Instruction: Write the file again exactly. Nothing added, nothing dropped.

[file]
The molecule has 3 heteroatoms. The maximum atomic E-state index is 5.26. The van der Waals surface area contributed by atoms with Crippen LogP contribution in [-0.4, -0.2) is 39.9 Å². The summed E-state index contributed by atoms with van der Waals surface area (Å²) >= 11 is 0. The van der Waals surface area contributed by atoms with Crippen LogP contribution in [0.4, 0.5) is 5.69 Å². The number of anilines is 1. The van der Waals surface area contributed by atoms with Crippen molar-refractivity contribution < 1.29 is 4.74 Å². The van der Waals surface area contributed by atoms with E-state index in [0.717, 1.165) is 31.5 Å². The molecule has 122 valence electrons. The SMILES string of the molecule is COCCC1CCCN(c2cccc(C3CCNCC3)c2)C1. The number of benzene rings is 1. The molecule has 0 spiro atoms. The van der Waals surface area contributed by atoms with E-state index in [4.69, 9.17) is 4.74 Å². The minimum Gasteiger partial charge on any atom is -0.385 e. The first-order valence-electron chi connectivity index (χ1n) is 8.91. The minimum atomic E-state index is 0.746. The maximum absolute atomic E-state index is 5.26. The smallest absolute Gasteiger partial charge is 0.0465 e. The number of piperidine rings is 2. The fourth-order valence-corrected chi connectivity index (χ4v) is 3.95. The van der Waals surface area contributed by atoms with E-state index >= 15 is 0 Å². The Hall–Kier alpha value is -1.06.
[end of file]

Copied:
The molecule has 3 heteroatoms. The maximum atomic E-state index is 5.26. The van der Waals surface area contributed by atoms with Crippen LogP contribution in [-0.4, -0.2) is 39.9 Å². The summed E-state index contributed by atoms with van der Waals surface area (Å²) >= 11 is 0. The van der Waals surface area contributed by atoms with Crippen LogP contribution in [0.4, 0.5) is 5.69 Å². The number of anilines is 1. The van der Waals surface area contributed by atoms with Crippen molar-refractivity contribution < 1.29 is 4.74 Å². The van der Waals surface area contributed by atoms with E-state index in [0.717, 1.165) is 31.5 Å². The molecule has 122 valence electrons. The SMILES string of the molecule is COCCC1CCCN(c2cccc(C3CCNCC3)c2)C1. The number of benzene rings is 1. The molecule has 0 spiro atoms. The van der Waals surface area contributed by atoms with E-state index in [4.69, 9.17) is 4.74 Å². The minimum Gasteiger partial charge on any atom is -0.385 e. The first-order valence-electron chi connectivity index (χ1n) is 8.91. The minimum atomic E-state index is 0.746. The maximum absolute atomic E-state index is 5.26. The smallest absolute Gasteiger partial charge is 0.0465 e. The number of piperidine rings is 2. The fourth-order valence-corrected chi connectivity index (χ4v) is 3.95. The van der Waals surface area contributed by atoms with E-state index >= 15 is 0 Å². The Hall–Kier alpha value is -1.06.